The Boat Post

The study of religious or heroic legends and tales. One constant rule of mythology is that whatever happens amongst the gods or other mythical beings was in one sense or another a reflection of events on earth. Recorded myths and legends, perhaps preserved in literature or folklore, have an immediate interest to archaeology in trying to unravel the nature and meaning of ancient events and traditions.

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Postby kbs2244 » Sun Oct 19, 2008 10:29 am

From today’s news.

http://news.bbc.co.uk/2/hi/programmes/f ... 675866.stm


“An Arab dhow in the Gaspar Strait, near Belitung Island, off the south-east coast of Sumatra.”

That is a long way from the Red Sea, the Persian Gulf, or even the west coast of India.

It would seem the "Maritime Silk Road" did not have many trading posts along it.
One trader going from end to end.
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Postby john » Fri Oct 24, 2008 5:48 pm

kbs2244 wrote:From today’s news.

http://news.bbc.co.uk/2/hi/programmes/f ... 675866.stm


“An Arab dhow in the Gaspar Strait, near Belitung Island, off the south-east coast of Sumatra.”

That is a long way from the Red Sea, the Persian Gulf, or even the west coast of India.

It would seem the "Maritime Silk Road" did not have many trading posts along it.
One trader going from end to end.


kbs224 -

The operative word here is passagemaking, rather than the epithet of harbor hopping.

This differentiates open-water sailors from coastal sailors.

Throw in another element.......

http://news.nationalgeographic.com/news ... k-art.html

So we have open-water travel between Indonesia and Australia,

And I'd bet my mother's best china that it wasn't

For just a few hundred years before the almighty Brits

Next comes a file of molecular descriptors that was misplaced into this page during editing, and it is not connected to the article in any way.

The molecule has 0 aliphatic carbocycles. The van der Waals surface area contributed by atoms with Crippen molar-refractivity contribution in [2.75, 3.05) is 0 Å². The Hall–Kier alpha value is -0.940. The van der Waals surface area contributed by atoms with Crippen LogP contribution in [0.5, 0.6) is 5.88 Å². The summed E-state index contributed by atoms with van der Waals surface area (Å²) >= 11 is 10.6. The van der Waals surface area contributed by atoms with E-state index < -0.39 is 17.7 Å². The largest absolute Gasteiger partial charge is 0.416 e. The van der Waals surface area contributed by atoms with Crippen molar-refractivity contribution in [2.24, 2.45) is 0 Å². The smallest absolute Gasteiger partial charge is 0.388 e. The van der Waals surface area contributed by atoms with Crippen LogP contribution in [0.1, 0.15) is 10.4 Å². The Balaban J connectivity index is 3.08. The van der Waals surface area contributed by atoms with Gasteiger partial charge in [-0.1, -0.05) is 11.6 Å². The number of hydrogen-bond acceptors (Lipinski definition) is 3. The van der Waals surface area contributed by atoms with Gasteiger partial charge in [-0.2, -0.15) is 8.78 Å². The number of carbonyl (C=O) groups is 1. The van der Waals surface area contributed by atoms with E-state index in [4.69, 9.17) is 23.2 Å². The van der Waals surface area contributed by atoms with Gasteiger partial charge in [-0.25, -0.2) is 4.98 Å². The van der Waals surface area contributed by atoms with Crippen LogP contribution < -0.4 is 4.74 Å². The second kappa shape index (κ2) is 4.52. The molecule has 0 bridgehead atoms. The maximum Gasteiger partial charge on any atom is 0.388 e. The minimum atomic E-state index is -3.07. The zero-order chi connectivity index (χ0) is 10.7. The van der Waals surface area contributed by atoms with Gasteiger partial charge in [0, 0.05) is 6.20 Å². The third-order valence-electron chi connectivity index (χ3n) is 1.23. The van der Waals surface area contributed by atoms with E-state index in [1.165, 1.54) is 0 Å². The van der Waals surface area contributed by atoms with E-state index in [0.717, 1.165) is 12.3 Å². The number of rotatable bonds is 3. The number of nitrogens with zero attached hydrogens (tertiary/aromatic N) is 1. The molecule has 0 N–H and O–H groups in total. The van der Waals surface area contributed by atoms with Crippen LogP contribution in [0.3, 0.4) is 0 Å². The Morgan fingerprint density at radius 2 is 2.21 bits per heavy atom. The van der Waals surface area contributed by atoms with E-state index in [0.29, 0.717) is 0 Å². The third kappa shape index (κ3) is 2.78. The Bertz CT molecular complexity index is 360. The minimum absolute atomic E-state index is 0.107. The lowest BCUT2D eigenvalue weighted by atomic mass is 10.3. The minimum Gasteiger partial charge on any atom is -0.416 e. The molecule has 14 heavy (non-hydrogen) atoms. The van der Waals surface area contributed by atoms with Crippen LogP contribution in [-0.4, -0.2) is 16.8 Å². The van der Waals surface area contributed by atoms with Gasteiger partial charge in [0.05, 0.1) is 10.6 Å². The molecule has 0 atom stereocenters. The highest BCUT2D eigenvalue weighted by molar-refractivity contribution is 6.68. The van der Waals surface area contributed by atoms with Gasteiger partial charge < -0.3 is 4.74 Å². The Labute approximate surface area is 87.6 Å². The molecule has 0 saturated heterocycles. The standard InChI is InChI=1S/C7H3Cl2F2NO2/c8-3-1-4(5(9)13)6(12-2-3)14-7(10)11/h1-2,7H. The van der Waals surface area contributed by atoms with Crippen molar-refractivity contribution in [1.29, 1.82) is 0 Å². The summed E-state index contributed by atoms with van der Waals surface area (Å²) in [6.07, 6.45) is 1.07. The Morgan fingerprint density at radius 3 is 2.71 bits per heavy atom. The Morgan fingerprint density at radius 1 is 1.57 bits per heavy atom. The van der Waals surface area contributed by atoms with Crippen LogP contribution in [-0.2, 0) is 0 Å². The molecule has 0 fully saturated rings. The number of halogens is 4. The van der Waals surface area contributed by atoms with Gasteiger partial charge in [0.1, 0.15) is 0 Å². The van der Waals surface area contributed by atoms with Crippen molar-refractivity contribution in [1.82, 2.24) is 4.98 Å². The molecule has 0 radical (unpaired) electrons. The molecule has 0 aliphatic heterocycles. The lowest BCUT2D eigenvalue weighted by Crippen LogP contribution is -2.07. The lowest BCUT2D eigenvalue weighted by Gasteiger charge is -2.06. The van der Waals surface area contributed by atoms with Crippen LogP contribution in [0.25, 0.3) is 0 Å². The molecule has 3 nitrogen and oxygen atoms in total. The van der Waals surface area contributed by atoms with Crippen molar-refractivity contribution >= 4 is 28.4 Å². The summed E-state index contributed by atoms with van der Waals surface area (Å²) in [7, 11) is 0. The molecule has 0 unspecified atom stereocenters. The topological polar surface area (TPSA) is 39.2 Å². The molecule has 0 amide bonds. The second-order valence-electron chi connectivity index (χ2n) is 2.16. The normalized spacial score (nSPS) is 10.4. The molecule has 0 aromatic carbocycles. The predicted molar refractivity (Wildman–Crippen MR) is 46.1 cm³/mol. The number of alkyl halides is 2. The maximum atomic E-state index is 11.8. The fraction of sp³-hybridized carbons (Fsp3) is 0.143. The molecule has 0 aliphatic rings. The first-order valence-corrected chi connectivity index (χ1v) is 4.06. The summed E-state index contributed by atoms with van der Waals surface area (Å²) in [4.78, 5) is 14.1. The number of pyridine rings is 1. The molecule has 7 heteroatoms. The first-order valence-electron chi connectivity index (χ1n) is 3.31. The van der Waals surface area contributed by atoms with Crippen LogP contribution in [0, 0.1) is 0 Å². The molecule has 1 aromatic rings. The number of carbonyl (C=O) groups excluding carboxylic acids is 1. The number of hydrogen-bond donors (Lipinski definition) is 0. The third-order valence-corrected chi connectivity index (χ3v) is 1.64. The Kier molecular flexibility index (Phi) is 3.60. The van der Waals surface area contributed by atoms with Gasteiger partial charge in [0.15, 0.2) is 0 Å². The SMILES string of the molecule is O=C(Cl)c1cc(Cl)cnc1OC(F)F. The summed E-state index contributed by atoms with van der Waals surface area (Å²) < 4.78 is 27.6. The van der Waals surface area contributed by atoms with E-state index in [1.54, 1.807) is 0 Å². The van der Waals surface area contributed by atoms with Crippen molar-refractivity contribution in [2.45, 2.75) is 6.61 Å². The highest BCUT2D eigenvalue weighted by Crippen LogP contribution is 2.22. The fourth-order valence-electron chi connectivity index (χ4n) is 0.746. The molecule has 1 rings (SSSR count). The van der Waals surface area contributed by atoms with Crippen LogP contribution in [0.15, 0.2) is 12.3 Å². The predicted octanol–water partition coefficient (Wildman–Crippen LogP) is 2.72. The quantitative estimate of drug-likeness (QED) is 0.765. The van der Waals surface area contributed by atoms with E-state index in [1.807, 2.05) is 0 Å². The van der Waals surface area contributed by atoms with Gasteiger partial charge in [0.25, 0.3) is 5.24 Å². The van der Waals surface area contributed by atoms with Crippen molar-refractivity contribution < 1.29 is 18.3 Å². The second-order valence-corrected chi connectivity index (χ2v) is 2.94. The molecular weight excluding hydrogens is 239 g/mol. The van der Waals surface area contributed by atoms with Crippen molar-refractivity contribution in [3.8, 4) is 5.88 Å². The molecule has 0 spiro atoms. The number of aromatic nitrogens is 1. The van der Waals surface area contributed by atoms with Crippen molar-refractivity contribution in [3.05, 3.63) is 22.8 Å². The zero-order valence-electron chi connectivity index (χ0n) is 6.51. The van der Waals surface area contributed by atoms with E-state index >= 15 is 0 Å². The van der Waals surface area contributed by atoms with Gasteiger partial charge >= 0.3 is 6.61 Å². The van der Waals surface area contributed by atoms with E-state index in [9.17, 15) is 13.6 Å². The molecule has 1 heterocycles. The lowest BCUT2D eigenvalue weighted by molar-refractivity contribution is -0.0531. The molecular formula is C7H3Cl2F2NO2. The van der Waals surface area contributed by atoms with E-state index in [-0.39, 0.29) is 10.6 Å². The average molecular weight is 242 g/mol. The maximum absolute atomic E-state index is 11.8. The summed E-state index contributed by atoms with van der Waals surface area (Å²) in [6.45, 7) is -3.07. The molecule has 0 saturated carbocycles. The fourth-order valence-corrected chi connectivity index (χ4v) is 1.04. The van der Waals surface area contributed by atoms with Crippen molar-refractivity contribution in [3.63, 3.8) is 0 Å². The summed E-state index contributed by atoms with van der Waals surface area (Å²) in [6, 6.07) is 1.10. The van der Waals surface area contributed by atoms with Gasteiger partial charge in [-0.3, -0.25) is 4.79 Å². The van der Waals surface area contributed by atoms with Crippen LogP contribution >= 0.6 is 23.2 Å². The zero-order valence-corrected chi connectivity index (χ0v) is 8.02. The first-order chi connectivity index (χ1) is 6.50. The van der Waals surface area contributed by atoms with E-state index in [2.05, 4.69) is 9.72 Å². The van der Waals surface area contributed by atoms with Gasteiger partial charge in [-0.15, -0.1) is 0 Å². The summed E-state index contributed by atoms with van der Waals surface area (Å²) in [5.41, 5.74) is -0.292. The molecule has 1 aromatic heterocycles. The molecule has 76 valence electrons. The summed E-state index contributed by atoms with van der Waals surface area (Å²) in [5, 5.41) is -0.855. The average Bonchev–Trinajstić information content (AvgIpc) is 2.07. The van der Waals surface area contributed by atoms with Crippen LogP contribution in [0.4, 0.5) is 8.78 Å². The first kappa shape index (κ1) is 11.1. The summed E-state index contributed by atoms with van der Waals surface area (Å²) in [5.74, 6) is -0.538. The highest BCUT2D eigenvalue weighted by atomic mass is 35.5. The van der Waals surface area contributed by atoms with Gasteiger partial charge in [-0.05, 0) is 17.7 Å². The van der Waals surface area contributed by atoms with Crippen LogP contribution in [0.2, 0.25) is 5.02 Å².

Laid claim to Aussieland.

One of the points I am making here is both

The Dhow and the Prau are marvellously seaworthy boats, not only

In coastal water, which has its own set of dangers,

But in open water passagemaking.

And, of course, they can carry a considerable number of passengers

In addition to cargo.

It would be interesting if the researchers analyzed

A fragment of that paint to establish

The age of the painting.

hoka hey


john
"Man is a marvellous curiosity. When he is at his very, very best he is sort of a low-grade nickel-plated angel; at his worst he is unspeakable, unimaginable; and first and last and all the time he is a sarcasm."

Mark Twain
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Postby kbs2244 » Fri Oct 24, 2008 9:00 pm

John:
I think the orginal story said the stuff was from the Tang Dynasty.
1200 years ago.

But it was made for export type stuff.
That would mean a well developed trading history.
So this wasn't the first, or a "fluke" ship.
It was following a well established trading route.
kbs2244
 
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Joined: Wed Jul 12, 2006 12:47 pm

Postby john » Sun Oct 26, 2008 10:25 am

kbs2244 wrote:John:
I think the orginal story said the stuff was from the Tang Dynasty.
1200 years ago.

But it was made for export type stuff.
That would mean a well developed trading history.
So this wasn't the first, or a "fluke" ship.
It was following a well established trading route.



kbs224 -

Like the infamous Ginzu Knife adverts....

But there's more!

http://politiken.dk/newsinenglish/article585168.ece

http://www.thetimes.co.za/PrintEdition/ ... ?id=870649

hoka hey

john
"Man is a marvellous curiosity. When he is at his very, very best he is sort of a low-grade nickel-plated angel; at his worst he is unspeakable, unimaginable; and first and last and all the time he is a sarcasm."

Mark Twain
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Postby kbs2244 » Sun Oct 26, 2008 11:32 am

Actually I think he first used that phrase in the Veg-a-matic script.

I saw those posts.

I put the Dane on in the Old World thread with the question
"What kind of Indian"

And the South Africans are a day late and a dollar short.
The Russians already made that claim a few days ago.
Something about the Kamchatka Peninsula.
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Posts: 2300
Joined: Wed Jul 12, 2006 12:47 pm

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